On October 15, 2020, in EMTA Insaat Taahhut ve Ticaret A.S. v. Cosmopolitan Incorporated, a federal district court held that the federal Prompt Pay Act (PPA) (31 U.S.C. §§ 3901, et al.) does not create a private right of action for a subcontractor against a general contractor. The dispute arose from a project for the installation of hardened trailer systems at the U.S. consulate in Turkey. The subcontractor alleged that the general contractor failed to make payments, including interest penalties required by the PPA, under the parties’ subcontract.
The subcontractor sued the general contractor for breach of contract and breach of the PPA. The general contractor moved to dismiss the breach of the PPA claim arguing that the PPA did not provide the subcontractor with a private right of action. Opposing the motion, the subcontractor contended that, because the subcontract incorporated the terms of the prime contract and the prime contract was governed by the PPA, the subcontract was also governed by the PPA. The subcontractor, therefore, alleged that the right to collect interest was a matter of contract — not statute. The federal district court rejected the subcontractor’s argument and granted the motion to dismiss. The court found that “courts have repeatedly rejected the argument that the PPA contains either an explicit or implied private cause of action in favor of subcontractors” and that neither the statutory text nor the legislative history supported the subcontractor’s argument.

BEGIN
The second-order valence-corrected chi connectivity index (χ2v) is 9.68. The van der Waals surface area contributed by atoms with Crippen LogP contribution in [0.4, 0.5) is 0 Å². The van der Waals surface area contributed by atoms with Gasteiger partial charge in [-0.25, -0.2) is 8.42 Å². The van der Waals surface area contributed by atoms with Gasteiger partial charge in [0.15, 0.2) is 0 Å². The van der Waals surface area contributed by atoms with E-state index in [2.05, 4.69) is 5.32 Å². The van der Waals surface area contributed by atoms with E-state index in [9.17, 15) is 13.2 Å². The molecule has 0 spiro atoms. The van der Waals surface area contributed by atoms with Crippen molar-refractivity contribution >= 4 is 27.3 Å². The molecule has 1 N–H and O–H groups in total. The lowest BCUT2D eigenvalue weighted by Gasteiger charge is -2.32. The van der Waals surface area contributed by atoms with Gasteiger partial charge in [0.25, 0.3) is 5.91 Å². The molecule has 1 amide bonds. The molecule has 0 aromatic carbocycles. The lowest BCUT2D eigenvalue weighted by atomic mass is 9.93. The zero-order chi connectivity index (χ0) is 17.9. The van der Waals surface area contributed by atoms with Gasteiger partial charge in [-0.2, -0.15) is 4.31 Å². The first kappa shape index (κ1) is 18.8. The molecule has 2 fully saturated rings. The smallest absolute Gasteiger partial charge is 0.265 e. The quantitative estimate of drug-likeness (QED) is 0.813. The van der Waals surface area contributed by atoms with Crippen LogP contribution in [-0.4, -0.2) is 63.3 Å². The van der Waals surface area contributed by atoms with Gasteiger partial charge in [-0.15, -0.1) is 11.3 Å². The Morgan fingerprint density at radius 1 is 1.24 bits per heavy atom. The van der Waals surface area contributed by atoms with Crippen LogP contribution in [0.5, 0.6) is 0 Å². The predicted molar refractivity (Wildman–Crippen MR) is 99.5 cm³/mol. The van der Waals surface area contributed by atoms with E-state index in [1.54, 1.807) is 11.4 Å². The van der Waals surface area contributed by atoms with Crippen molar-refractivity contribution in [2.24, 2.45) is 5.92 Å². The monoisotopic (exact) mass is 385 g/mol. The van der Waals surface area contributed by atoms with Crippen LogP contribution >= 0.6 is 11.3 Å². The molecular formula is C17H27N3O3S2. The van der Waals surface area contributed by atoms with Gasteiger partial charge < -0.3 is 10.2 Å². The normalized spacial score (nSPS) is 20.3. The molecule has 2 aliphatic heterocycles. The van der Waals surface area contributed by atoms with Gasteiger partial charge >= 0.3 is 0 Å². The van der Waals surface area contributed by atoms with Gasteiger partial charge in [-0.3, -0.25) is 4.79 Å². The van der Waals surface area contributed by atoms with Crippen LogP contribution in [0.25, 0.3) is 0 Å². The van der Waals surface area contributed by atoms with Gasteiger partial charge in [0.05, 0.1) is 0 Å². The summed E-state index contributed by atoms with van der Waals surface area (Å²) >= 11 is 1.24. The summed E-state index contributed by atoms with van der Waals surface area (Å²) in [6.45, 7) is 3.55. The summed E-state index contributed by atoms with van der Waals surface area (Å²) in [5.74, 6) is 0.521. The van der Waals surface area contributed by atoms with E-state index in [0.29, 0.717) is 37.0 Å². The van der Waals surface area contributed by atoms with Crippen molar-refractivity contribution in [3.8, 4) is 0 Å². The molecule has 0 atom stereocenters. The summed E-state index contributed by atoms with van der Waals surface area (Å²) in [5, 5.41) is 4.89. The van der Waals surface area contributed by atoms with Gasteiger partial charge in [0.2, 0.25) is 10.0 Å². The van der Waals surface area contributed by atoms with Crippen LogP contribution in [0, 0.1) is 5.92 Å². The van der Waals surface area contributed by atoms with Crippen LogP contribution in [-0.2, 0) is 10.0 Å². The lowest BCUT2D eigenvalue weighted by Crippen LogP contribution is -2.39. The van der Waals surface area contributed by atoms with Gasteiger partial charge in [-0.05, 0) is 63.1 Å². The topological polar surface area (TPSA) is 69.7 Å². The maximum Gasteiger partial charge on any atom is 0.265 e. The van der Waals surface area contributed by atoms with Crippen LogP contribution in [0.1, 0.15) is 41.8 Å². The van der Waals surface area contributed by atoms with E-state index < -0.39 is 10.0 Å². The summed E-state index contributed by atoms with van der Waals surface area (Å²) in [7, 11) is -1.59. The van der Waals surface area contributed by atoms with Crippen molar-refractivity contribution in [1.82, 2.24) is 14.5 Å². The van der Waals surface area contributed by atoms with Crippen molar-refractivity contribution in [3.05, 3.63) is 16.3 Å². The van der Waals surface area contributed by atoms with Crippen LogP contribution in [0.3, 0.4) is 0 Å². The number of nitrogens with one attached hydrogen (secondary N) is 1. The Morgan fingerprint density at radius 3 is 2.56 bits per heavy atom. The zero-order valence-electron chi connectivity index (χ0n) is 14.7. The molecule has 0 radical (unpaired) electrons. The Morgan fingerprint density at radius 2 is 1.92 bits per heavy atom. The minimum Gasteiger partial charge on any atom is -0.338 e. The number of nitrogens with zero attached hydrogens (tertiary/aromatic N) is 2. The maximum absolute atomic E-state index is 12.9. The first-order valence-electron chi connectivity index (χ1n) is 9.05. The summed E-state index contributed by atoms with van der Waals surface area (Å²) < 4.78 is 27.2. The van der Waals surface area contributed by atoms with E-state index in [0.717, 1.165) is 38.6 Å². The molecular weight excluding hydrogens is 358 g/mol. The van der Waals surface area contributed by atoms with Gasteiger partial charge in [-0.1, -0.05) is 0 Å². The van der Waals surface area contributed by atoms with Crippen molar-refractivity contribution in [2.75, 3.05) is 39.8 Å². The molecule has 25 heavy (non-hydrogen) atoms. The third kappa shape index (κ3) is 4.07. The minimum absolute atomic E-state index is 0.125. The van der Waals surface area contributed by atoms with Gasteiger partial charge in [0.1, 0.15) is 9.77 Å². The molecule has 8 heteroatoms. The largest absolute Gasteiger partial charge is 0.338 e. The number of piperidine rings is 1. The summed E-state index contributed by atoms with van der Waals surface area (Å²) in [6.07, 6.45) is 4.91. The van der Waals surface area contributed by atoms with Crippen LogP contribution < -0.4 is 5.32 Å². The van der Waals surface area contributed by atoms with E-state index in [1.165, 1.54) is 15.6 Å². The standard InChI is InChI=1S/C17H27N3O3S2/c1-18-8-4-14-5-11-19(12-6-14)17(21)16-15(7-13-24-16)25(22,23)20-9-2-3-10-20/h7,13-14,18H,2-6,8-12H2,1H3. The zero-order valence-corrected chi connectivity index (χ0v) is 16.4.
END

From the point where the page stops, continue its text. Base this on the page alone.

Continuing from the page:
The result in EMTA underscores the importance of understanding the rights and remedies available for contractors and subcontractors on federal projects. Here, if the subcontractor had rested solely on the PPA to support is lawsuit, it may have been left with no recourse against the general contractor for nonpayment. In other contexts, understanding federal law may be even more important for preserving a subcontractor’s rights. For example, subcontractors must comply with Miller Act requirements to preserve bond rights on federal projects. If a subcontractor encounters an insolvent general contractor, those bond rights may be the only security the subcontractor has available for nonpayment or other claims.